Saturday, November 3, 2018

Other Israel Film Festival Spotlight: Megiddo

I’m delighted to be returning for the seventh time to cover the Other Israel Film Festival, which features a diverse crop of Israeli and Palestinian cinema and is hosted by the JCC Manhattan. The 12th Annual Other Israel Film Festival takes place November 1st-8th, 2018.

Directed by Itzik Lerner
Festival Information

Going inside a prison with a video camera is always an opportunity to tell a story and to expose the way that its unwilling residents are being treated. While they are incarcerated for crimes they have committed, there is still a basic human dignity that must be preserved, with the hope that those who are released emerge rehabilitated and eager to contribute positively to society. That concept is much more complicated in Israel, where many are imprisoned for involvement in activities against their occupiers, and being confined to a space that is not their own and guarded by the very people they detest creates an altogether different sentiment.

Megiddo is a high-security prison in Israel which includes a number of Palestinian prisoners from different factions, including Hamas and Fatah. They introduce themselves and note their charges to the camera, with many instances of lengthy sentences for crimes including shooting at soldiers and setting off bombs that resulted in no injuries and no casualties, or something more general like involvement in terrorist activities. In their present situation, they still advocate for themselves, electing spokesmen to ensure humane treatment and to combat disciplinary measures that seek to punish everyone for one inmate’s infraction.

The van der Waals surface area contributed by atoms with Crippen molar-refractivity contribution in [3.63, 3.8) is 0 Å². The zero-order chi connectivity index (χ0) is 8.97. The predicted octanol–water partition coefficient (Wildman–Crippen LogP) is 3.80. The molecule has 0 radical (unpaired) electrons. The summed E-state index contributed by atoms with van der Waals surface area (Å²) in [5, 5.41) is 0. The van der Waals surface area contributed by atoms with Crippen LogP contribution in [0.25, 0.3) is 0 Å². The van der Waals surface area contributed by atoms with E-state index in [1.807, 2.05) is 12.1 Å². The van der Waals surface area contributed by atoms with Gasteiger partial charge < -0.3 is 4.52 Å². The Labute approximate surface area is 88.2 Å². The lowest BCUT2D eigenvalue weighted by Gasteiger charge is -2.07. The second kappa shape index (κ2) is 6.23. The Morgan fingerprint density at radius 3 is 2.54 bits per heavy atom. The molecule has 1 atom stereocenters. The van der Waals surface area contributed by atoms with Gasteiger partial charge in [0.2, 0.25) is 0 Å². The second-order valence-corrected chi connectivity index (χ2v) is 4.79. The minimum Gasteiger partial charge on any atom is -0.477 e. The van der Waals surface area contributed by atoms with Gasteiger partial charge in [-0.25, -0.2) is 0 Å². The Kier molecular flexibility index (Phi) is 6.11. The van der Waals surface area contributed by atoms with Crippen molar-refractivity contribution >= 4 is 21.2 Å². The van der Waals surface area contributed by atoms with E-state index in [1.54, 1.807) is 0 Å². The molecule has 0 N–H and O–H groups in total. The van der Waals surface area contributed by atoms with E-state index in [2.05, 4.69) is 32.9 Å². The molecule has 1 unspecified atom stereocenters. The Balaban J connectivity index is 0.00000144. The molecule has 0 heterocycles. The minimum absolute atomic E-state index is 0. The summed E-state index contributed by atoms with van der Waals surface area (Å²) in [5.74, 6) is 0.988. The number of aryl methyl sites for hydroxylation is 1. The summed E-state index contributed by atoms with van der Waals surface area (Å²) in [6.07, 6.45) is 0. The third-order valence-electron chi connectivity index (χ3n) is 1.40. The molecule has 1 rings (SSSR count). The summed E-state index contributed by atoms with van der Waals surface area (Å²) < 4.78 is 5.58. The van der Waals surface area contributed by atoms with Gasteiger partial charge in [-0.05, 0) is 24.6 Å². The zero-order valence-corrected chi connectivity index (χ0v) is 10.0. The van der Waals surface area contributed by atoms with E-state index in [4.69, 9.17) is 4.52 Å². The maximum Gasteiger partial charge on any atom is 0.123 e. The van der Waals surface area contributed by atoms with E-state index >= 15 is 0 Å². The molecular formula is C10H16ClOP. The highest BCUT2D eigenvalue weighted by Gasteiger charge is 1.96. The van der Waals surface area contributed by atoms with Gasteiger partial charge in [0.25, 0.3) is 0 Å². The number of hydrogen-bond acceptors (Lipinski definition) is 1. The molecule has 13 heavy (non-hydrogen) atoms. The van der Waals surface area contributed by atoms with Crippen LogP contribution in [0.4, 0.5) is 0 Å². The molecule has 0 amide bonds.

One of the focuses of this film is to highlight the discrepancy afforded to those affiliated with Fatah and with Hamas, which in addition to being a political party is also widely regarded as a terrorist organization. Some of the film’s most powerful moments come when a prisoner scheduled for release after his third term in jail talks to a guard, who tells him that any man who gets sent to jail three times is likely to be back for a fourth, since it obviously means that he values his ideology over his family. Though there’s little mention of any sort of remorse or reformed attitudes, there is a strong emphasis on the prisoners as family men who yearn for the day that they might be reunited with their loved ones.

The level of access granted to these filmmakers is incredible, and it definitely presents an eye-opening look into what life in this prison is like. What the documentarians fail to do, perhaps purposely, is to take a side in what it is that they’re documenting. The prisoners mostly express dissatisfaction with some of their conditions despite appearing relatively comfortable, and there’s a sense that protest is almost mandatory as a way of life, which then elicits surprise from the prisoners when repercussions ensue. It’s the kind of film that should definitely be shown at a festival such as the Other Israel Film Festival, but it’s more of a conversation starter than a fully-realized finished product.


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